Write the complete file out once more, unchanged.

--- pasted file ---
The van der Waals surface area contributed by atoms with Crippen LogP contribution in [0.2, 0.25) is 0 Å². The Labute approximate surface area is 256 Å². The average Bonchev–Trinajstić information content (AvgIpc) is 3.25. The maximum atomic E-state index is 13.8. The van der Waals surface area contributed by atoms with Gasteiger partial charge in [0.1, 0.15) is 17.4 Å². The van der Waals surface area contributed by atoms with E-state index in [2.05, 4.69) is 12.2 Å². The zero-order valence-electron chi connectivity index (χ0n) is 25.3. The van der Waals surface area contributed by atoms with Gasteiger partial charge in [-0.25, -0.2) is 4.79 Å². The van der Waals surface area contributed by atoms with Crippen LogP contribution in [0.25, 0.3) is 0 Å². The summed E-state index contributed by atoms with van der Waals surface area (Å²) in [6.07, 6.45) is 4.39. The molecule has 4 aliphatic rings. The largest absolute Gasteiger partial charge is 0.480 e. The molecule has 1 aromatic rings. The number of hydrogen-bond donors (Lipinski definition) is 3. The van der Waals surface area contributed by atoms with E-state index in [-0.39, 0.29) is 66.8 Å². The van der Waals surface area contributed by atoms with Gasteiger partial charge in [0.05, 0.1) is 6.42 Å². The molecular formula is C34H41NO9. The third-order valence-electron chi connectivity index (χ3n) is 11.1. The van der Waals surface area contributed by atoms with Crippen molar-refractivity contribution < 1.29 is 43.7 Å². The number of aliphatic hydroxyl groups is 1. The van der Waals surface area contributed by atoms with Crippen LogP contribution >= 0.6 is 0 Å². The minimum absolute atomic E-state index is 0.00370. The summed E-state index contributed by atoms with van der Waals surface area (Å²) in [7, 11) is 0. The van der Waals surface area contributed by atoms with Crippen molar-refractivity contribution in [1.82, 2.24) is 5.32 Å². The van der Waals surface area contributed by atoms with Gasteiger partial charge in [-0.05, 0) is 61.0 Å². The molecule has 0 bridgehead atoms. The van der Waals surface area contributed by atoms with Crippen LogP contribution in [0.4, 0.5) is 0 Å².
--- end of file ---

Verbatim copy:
The van der Waals surface area contributed by atoms with Crippen LogP contribution in [0.2, 0.25) is 0 Å². The Labute approximate surface area is 256 Å². The average Bonchev–Trinajstić information content (AvgIpc) is 3.25. The maximum atomic E-state index is 13.8. The van der Waals surface area contributed by atoms with Gasteiger partial charge in [0.1, 0.15) is 17.4 Å². The van der Waals surface area contributed by atoms with E-state index in [2.05, 4.69) is 12.2 Å². The zero-order valence-electron chi connectivity index (χ0n) is 25.3. The van der Waals surface area contributed by atoms with Gasteiger partial charge in [-0.25, -0.2) is 4.79 Å². The van der Waals surface area contributed by atoms with Crippen LogP contribution in [0.25, 0.3) is 0 Å². The summed E-state index contributed by atoms with van der Waals surface area (Å²) in [6.07, 6.45) is 4.39. The molecule has 4 aliphatic rings. The largest absolute Gasteiger partial charge is 0.480 e. The molecule has 1 aromatic rings. The number of hydrogen-bond donors (Lipinski definition) is 3. The van der Waals surface area contributed by atoms with E-state index in [-0.39, 0.29) is 66.8 Å². The van der Waals surface area contributed by atoms with Gasteiger partial charge in [0.05, 0.1) is 6.42 Å². The molecular formula is C34H41NO9. The third-order valence-electron chi connectivity index (χ3n) is 11.1. The van der Waals surface area contributed by atoms with Crippen molar-refractivity contribution < 1.29 is 43.7 Å². The number of aliphatic hydroxyl groups is 1. The van der Waals surface area contributed by atoms with Crippen LogP contribution >= 0.6 is 0 Å². The minimum absolute atomic E-state index is 0.00370. The summed E-state index contributed by atoms with van der Waals surface area (Å²) in [7, 11) is 0. The van der Waals surface area contributed by atoms with Crippen molar-refractivity contribution in [1.82, 2.24) is 5.32 Å². The van der Waals surface area contributed by atoms with Gasteiger partial charge in [-0.05, 0) is 61.0 Å². The molecule has 0 bridgehead atoms. The van der Waals surface area contributed by atoms with Crippen LogP contribution in [0.4, 0.5) is 0 Å².